Building greenhouse from windows

I was recently able to salvage about thirty or so windows from a neighbor's trash pile some are even double paned; and was wanting to build some kind of greenhouse for my seedlings and plants this coming year. Problem is I have absolutely no idea where to start other than a simple cold frame.
  7 answers
  • Douglas Hunt Douglas Hunt on Dec 19, 2014
    If you do a search for "greenhouse" and "windows" using the box at the top of the page, you will find a lot of inspiration, including this wonderful project:

  • Angelia Christenson Angelia Christenson on Dec 20, 2014
    Check out our Greenhouse project far as HOW TO BUILD its pretty much just a box frame and he screwed the "walls" together by literally screwing the windows together. The roof is thick plastic roofinig but needs to have some sort of PITCH cause he forgot that part and we had to just drill holes in a few spots and let it run into buckets when rains...ha. (first heavy rain is sagged to the inside horribly, but on a good note the buckets with water can be used to HUMIDIFY at

  • Jeffrey Landis Jeffrey Landis on Dec 20, 2014
    I salvage & re-sell architectural items, mostly windows and occasionally people buy them for this purpose. You've gotten some good input already, so I don't want to beleaguer the point, however, there are a couple things to keep in mind. If you're going to the trouble of building this, I'm presuming you want it to last for many years. Make sure the windows are up to the task. You don't mention how old or what type of material the windows are, but I'm guessing they're wooden. The overall thing to keep in mind is that you are not just making something decorative, but a small building that serves a specific purpose. Greenhouse construction & design are an art and a science. Siting (placement and direction it faces) are important. It should be set on a flat area that gets full sun all day and the gable ends should face true north to south to maximize lighting and to allow natural ventilation. The whole thing needs to be anchored, staked or otherwise tied down with solid footing. Technically, if you live in a zone that includes freezing/thawing cycles, there should be footers in the ground that are seated below the frost line. If that's beyond the scope of what you're willing to do, at least set some posts or drive steel posts, at each corner and use something like concrete landscaping slabs or blocks set below the surface of the space for the walls to rest on. The inside floor area should be paved with this kind of material anyway, so you can just extend it. Whatever the case, plan for stability in the high wind. If not it could do a Wizard of Oz thing. Each window should be gone over carefully to repair loose joints, replace cracked glass and the glazing should be removed and re-done (don't just touch it up), old glazing deteriorates quickly once it begins, so if there is any that's missing, cracked or loose, it will all come off soon. It's a lot easier to do it now than after the fact. Next, strip, scrape the paint to bare wood, prime it (2-3 coats) ALL wood surfaces with a high quality primer such as KILLZ. If the "chippy paint" look is what your after, replicate that using any of the many crackle effect paints rather than trying to keep the current flaking paint. Especially if you're growing anything for consumption. The paint, just like the glazing will continue falling away when exposed to weather even in temperate climates. Most paint manufactured prior to 1972 contains lead. When the paint gets onto the surface of the soil and plants, it's taken up by the plant along with any other minerals. The soil will be permanently contaminated at this point. Also, remember windows are designed to shed water, but only the outside (the glazed side) and more importantly only designed for vertical applications (walls). Don't use the windows for the roof. Even pitched, water and snow will pool in the recesses, rot the wood and add weight that will cause them to cave. This is not only annoying, but dangerous. While windows are intended for vertical application, they are NOT designed to be load-bearing structures, so the suggestion to mount them to a frame is a very good one. Consider something like PVC, or some type of light-weight metal and attach the windows in some fashion that allows you to remove them individually if one should need repair or replacement without affecting the others. One poster suggested a plastic roof which is good. Be sure to make it two layers of single ply with an air gap in between, or use the rigid, corrugated type if you can afford it. It's light weight which will reduce the stress on the "walls" and add insulation. Be sure to research greenhouse construction because there are airflow and heating considerations or the plants will not breathe and will be incinerated on the first warm sunny day. The roof needs to be able to roll back or louver open, a fan and vents should be installed to circulate air, etc Good luck.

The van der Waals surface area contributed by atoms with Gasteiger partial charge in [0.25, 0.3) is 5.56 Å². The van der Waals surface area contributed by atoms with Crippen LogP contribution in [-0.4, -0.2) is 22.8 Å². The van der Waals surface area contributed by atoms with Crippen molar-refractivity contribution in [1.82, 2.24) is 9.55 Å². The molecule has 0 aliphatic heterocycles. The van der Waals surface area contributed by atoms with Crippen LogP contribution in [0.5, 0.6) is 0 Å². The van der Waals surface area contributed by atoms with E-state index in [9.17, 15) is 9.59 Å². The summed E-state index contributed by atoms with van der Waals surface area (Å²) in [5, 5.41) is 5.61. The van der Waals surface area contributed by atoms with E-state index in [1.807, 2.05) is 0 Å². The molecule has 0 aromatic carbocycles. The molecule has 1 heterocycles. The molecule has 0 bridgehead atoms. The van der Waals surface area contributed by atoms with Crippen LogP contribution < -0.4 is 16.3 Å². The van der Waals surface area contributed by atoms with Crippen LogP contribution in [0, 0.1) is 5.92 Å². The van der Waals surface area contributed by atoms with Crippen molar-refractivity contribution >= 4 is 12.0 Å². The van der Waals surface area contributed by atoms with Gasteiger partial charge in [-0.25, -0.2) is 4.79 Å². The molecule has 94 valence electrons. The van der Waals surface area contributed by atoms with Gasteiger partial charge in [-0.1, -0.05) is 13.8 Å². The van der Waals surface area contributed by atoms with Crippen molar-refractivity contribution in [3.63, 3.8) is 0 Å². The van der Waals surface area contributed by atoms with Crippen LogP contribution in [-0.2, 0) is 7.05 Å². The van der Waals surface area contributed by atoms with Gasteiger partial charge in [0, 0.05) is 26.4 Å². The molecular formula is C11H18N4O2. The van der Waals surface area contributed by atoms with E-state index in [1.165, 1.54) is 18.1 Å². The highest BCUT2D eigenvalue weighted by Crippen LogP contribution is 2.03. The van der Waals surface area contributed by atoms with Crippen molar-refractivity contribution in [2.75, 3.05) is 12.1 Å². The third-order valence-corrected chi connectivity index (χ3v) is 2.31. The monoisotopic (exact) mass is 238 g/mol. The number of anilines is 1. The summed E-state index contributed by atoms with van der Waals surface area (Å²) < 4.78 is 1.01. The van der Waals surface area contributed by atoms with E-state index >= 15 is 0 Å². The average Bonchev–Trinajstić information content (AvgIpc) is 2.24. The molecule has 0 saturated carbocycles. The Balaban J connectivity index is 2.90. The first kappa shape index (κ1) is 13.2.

• Gail Salminen Gail Salminen on Dec 20, 2014
    @Diamond Chamberlin Doug's advise is right on - the search will pull up all sorts of posts with many styles. Here is one I found Do post your final results.

  • Jen Jen on Dec 20, 2014
    Yup..just google greenhouse using recycled windows!

  • Diamond Chamberlin Diamond Chamberlin on Dec 22, 2014
    Lots of awesome suggestions y'all ! Thanks so much for all the advice. I live in Georgia and the weather is pretty mild here most of the year so I will be starting on this project in January and will be using as many upcycled or repurposed materials as I was able to bring with me to the new home. I've got 12 foot long lumber that was leftover from a nearby churches pews they threw out. Lots of windows obviously and much more I haven't mentioned . Will make sure to show pictures as I go along and he finished product. Thanks again !